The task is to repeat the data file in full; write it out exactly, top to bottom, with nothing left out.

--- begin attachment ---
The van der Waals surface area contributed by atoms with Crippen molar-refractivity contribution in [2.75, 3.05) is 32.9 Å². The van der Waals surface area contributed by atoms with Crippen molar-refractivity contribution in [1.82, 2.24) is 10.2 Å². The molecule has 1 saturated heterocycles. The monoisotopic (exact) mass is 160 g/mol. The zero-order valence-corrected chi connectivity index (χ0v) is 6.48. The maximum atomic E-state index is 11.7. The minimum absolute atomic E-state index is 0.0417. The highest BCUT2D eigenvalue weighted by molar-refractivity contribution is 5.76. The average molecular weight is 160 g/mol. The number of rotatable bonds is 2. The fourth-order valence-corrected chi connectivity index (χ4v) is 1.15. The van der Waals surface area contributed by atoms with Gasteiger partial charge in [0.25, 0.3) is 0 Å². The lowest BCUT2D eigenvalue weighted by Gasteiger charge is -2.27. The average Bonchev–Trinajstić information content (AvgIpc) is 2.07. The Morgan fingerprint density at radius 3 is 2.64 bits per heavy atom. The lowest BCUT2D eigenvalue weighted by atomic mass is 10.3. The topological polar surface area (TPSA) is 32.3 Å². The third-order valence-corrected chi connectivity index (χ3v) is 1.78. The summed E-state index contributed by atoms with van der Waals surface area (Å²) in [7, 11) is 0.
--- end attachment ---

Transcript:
The van der Waals surface area contributed by atoms with Crippen molar-refractivity contribution in [2.75, 3.05) is 32.9 Å². The van der Waals surface area contributed by atoms with Crippen molar-refractivity contribution in [1.82, 2.24) is 10.2 Å². The molecule has 1 saturated heterocycles. The monoisotopic (exact) mass is 160 g/mol. The zero-order valence-corrected chi connectivity index (χ0v) is 6.48. The maximum atomic E-state index is 11.7. The minimum absolute atomic E-state index is 0.0417. The highest BCUT2D eigenvalue weighted by molar-refractivity contribution is 5.76. The average molecular weight is 160 g/mol. The number of rotatable bonds is 2. The fourth-order valence-corrected chi connectivity index (χ4v) is 1.15. The van der Waals surface area contributed by atoms with Gasteiger partial charge in [0.25, 0.3) is 0 Å². The lowest BCUT2D eigenvalue weighted by Gasteiger charge is -2.27. The average Bonchev–Trinajstić information content (AvgIpc) is 2.07. The Morgan fingerprint density at radius 3 is 2.64 bits per heavy atom. The lowest BCUT2D eigenvalue weighted by atomic mass is 10.3. The topological polar surface area (TPSA) is 32.3 Å². The third-order valence-corrected chi connectivity index (χ3v) is 1.78. The summed E-state index contributed by atoms with van der Waals surface area (Å²) in [7, 11) is 0.